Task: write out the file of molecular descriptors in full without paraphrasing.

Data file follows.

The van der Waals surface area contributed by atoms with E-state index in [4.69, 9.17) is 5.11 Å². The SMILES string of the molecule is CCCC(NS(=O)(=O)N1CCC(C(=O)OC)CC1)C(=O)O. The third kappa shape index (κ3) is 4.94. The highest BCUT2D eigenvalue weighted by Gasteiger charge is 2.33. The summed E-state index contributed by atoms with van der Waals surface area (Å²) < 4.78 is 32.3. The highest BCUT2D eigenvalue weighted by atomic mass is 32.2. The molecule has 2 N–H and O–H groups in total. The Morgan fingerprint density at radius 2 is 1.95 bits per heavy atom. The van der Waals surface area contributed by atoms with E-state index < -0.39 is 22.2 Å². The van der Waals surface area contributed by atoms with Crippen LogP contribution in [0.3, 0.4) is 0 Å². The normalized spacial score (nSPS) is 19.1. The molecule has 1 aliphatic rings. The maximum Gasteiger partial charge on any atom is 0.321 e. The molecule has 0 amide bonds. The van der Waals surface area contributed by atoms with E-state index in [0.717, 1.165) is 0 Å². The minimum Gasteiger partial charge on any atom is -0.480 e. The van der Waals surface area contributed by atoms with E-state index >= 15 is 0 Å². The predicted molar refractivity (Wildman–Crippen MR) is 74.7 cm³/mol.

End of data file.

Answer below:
The van der Waals surface area contributed by atoms with E-state index in [4.69, 9.17) is 5.11 Å². The SMILES string of the molecule is CCCC(NS(=O)(=O)N1CCC(C(=O)OC)CC1)C(=O)O. The third kappa shape index (κ3) is 4.94. The highest BCUT2D eigenvalue weighted by Gasteiger charge is 2.33. The summed E-state index contributed by atoms with van der Waals surface area (Å²) < 4.78 is 32.3. The highest BCUT2D eigenvalue weighted by atomic mass is 32.2. The molecule has 2 N–H and O–H groups in total. The Morgan fingerprint density at radius 2 is 1.95 bits per heavy atom. The van der Waals surface area contributed by atoms with E-state index < -0.39 is 22.2 Å². The van der Waals surface area contributed by atoms with Crippen LogP contribution in [0.3, 0.4) is 0 Å². The normalized spacial score (nSPS) is 19.1. The molecule has 1 aliphatic rings. The maximum Gasteiger partial charge on any atom is 0.321 e. The molecule has 0 amide bonds. The van der Waals surface area contributed by atoms with E-state index in [0.717, 1.165) is 0 Å². The minimum Gasteiger partial charge on any atom is -0.480 e. The van der Waals surface area contributed by atoms with E-state index >= 15 is 0 Å². The predicted molar refractivity (Wildman–Crippen MR) is 74.7 cm³/mol.